3.) London Dry Gin is its most popular variety. Perfected when the column stills came about, this is what most people think of when they think of Gin. Despite its name, it's not always from London, as long as it is made using a pure grain Spirit, with flavor introduced from natural botanicals through re-distillation. It mustn’t contain colorants or any added ingredients other than water. The London Dry is the benchmark of quality in the Gin world.
4.) Old Tom, its sweeter, softer variety, played a key role in how Gin evolved in the past few hundred years, but died out entirely until a couple of years ago. How the name Old Tom came about is a bit of a mystery, but most of the murky origin stories contain a cat in some context or another. Weird. Anyways, a good Old Tom is the cat’s meow, so we’re glad it’s back and more popular than ever.
5.) Gin must have a predominant juniper flavor, but there are no specifications on how many botanicals can be used in the production. With the number of Gins available growing every year, one of the ways they differentiate themselves is through the constant introduction of new, exotic botanicals. If you’re feeling adventurous, you can take a trip to anywhere in the world.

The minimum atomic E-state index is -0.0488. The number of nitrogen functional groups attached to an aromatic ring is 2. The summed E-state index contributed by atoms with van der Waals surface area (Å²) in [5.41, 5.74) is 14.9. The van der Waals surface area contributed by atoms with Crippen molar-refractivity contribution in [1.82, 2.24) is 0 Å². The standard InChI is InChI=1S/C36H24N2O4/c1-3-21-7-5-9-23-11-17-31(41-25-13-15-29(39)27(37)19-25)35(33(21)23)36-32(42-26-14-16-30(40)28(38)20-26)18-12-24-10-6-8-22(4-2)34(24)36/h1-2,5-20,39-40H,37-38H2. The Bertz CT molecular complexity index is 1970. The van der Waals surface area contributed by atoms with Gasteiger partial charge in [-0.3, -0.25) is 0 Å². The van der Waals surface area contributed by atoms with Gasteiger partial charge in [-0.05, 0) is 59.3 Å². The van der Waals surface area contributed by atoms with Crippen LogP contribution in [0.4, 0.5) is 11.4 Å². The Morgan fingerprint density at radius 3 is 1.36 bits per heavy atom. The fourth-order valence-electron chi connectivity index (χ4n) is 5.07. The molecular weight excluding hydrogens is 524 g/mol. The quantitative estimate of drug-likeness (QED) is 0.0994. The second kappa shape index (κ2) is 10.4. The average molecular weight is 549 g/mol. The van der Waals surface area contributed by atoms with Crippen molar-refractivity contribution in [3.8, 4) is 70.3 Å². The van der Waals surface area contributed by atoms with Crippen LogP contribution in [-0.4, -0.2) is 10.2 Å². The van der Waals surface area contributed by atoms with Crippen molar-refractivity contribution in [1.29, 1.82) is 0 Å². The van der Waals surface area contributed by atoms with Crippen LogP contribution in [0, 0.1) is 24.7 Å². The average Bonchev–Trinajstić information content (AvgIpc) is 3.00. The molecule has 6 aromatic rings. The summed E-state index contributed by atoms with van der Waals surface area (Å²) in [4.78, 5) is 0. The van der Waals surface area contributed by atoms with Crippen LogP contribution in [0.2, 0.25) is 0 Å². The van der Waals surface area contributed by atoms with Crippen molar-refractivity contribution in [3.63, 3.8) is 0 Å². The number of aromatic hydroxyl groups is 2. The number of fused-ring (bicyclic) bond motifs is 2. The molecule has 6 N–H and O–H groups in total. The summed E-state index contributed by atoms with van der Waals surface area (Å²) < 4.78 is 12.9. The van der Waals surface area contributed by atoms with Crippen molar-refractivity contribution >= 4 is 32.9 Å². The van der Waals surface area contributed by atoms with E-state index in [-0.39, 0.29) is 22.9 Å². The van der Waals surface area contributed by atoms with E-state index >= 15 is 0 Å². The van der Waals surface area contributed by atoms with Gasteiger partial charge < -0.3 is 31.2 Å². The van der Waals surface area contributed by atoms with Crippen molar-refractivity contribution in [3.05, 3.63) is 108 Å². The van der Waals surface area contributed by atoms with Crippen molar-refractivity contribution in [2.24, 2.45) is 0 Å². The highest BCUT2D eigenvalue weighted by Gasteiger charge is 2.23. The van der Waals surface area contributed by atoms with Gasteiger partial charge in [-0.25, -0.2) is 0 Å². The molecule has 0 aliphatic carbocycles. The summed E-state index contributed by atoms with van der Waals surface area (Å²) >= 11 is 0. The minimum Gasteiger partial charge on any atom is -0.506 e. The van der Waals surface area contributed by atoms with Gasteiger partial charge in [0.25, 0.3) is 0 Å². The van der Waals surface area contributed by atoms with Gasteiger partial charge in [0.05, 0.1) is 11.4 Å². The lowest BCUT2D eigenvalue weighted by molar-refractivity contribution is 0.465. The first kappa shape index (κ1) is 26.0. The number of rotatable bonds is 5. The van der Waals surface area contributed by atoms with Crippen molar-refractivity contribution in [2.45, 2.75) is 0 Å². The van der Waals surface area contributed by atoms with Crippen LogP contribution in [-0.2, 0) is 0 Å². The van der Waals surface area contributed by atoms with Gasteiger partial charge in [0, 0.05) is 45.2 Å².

6.) As opposed to other Spirits, which are distilled to lower purity, Gin does not require long periods of aging to develop the flavor. But with the recent Gin renaissance, distillers began experimenting with the Spirit, aging it in whatever barrels they had lying around. Post maturation, the traditional Gin botanicals are still there, but they’re complimented with the complexity of the cask. We reckon aged Gin could be the next big thing.
7.) “The Gin and tonic has saved more Englishmen’s lives, and minds, than all the doctors in the Empire” -Winston Churchill. We suspect Winnie might have used a slightly different methodology in his calculations than everyone else.
What's in the box
1 London Dry Gin
1 Aged Gin
London Dry Gin
Dog Dogson'sSmartass corner
Few Gin distillers make their own alcohol. Gin usually starts with neutral Spirit: A commodity that distillers buy in bulk. It’s what the distiller does with this commodity in the flavor-infusing process that makes each Gin different.
Hardcore Gin lovers say the word Martini should never be preceded by Vodka, lobster, or pomegranate. They say the original and the only real Martini consists of Gin, Vermouth & olives, period!
How much Tonic is in a Gin & Tonic? The ideal proportions for a perfect Gin & Tonic is one part Gin and two parts Tonic.
The distillery, in Warrington, is the oldest continuous Gin Distillery in the world.
While juniper-heavy Gin is perfect for your daily G&T, it is also complemented extremely well by tea flavours such as Earl Grey. Try steeping Earl Grey tea bags in Gin for an hour before mixing it with lemon juice and soda for a refreshing tipple. This one gets you additional kudos, so let’s keep it between us.
London Dry Gin is not always from London. Gin does not have the same geographical restrictions as Spirits such as Cognac, Scotch, or Tequila. Only a tiny handful of London Dry Gins are actually made in the city.